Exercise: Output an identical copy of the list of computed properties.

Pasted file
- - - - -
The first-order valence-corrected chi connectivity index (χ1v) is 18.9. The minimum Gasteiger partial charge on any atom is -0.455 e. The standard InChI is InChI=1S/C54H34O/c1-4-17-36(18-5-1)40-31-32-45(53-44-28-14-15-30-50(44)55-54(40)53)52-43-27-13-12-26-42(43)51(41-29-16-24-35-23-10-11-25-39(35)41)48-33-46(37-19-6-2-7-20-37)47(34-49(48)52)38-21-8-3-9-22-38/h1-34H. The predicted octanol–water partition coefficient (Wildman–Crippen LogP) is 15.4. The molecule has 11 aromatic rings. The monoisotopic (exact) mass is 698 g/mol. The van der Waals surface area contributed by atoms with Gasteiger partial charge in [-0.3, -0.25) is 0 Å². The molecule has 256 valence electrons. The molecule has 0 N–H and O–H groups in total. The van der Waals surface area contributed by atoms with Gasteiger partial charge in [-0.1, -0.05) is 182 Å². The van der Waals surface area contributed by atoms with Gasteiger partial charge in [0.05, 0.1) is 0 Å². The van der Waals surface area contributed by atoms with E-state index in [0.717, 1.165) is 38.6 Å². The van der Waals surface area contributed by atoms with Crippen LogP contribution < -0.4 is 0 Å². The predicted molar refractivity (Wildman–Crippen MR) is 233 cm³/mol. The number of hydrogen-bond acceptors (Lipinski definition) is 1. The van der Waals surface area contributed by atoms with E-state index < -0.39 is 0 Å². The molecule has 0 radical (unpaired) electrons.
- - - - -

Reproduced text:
The first-order valence-corrected chi connectivity index (χ1v) is 18.9. The minimum Gasteiger partial charge on any atom is -0.455 e. The standard InChI is InChI=1S/C54H34O/c1-4-17-36(18-5-1)40-31-32-45(53-44-28-14-15-30-50(44)55-54(40)53)52-43-27-13-12-26-42(43)51(41-29-16-24-35-23-10-11-25-39(35)41)48-33-46(37-19-6-2-7-20-37)47(34-49(48)52)38-21-8-3-9-22-38/h1-34H. The predicted octanol–water partition coefficient (Wildman–Crippen LogP) is 15.4. The molecule has 11 aromatic rings. The monoisotopic (exact) mass is 698 g/mol. The van der Waals surface area contributed by atoms with Gasteiger partial charge in [-0.3, -0.25) is 0 Å². The molecule has 256 valence electrons. The molecule has 0 N–H and O–H groups in total. The van der Waals surface area contributed by atoms with Gasteiger partial charge in [-0.1, -0.05) is 182 Å². The van der Waals surface area contributed by atoms with Gasteiger partial charge in [0.05, 0.1) is 0 Å². The van der Waals surface area contributed by atoms with E-state index in [0.717, 1.165) is 38.6 Å². The van der Waals surface area contributed by atoms with Crippen LogP contribution < -0.4 is 0 Å². The predicted molar refractivity (Wildman–Crippen MR) is 233 cm³/mol. The number of hydrogen-bond acceptors (Lipinski definition) is 1. The van der Waals surface area contributed by atoms with E-state index < -0.39 is 0 Å². The molecule has 0 radical (unpaired) electrons.